The Fund may purchase assets from or sell assets to the General Partner and its affiliates (including other Morgan Stanley sponsored funds). These transactions generally will not require the approval of the SS III Limited Partners. Any such purchases and sales could involve conflicts of interest with respect to price and other terms applicable to the transactions.

The General Partner may, without the consent of the SS III Limited Partners, determine to have the Fund make (i) any investment relating to any transaction in which Morgan Stanley has entered into an agreement or an agreement in principle prior to the date of the initial Subscription Date or (ii) any investment which Morgan Stanley shall have purchased on the Fund’s behalf prior to such date. The Fund will acquire any such investment from Morgan Stanley at Morgan Stanley’s total cost (including all acquisition costs) plus interest thereon at 9% per annum.


It is contemplated that Morgan Stanley will normally seek to perform investment banking and other services for, and will expect to receive customary investment banking compensation from, the Fund, the entities in which the Fund invests or other parties in connection with transactions related to the Fund’s investments. Such compensation could include financial advisory fees or fees in connection with restructurings and mergers and acquisitions, as well as underwriting or placement fees, financing or commitment fees, proxy solicitation fees and brokerage fees. These fees will not be shared with Special Situations III or the SS III Limited Partners, will not reduce the Management Fees and Incentive Allocation payable by or on behalf of the Fund and the SS III Limited Partners, and may not be the result of arm’s-length negotiations.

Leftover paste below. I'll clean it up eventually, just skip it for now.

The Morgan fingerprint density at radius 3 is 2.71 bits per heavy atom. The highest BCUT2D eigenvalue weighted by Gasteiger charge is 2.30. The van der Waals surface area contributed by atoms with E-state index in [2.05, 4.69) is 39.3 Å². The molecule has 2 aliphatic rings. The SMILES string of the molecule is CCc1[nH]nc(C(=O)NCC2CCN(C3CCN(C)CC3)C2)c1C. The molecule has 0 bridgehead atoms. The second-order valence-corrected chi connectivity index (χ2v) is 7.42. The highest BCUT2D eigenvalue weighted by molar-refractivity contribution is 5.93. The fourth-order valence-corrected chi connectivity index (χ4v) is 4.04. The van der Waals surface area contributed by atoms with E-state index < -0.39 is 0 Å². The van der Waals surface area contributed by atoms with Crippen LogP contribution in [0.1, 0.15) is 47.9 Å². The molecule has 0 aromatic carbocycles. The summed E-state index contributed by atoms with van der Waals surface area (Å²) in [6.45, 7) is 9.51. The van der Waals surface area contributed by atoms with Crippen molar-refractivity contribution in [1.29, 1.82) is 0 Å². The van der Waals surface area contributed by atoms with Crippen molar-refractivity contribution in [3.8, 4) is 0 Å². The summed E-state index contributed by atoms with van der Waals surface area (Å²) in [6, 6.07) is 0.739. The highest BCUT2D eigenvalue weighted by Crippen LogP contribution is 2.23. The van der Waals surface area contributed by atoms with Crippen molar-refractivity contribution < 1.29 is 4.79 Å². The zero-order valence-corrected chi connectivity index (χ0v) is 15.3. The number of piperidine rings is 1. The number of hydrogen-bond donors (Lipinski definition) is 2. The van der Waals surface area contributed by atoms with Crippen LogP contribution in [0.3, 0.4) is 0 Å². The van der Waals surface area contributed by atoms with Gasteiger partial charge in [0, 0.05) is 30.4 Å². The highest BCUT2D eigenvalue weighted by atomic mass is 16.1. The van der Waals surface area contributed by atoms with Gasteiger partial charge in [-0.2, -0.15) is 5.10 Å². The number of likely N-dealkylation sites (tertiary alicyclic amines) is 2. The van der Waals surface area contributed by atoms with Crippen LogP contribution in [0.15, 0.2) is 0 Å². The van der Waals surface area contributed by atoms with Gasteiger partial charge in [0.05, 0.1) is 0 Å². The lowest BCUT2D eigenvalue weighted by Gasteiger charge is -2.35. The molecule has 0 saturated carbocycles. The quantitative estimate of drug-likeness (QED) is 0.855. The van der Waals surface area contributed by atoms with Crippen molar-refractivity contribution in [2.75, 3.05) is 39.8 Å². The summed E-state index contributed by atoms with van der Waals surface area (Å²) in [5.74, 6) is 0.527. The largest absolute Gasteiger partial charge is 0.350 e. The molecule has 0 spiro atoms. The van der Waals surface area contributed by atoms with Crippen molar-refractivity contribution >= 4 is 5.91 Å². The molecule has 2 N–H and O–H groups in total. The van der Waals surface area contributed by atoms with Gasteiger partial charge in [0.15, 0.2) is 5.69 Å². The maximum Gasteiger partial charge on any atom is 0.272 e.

In addition, from time to time, the General Partner may request that various Morgan Stanley business units, or entities in which Morgan Stanley business units have an economic interest, provide services to the Fund for customary compensation. Morgan Stanley may provide the Fund with certain data processing, legal or insurance purchasing or administrative services (but excluding accounting services) which would otherwise be performed for the Fund by third parties and, in such event, Morgan Stanley will be reimbursed by the Fund therefor.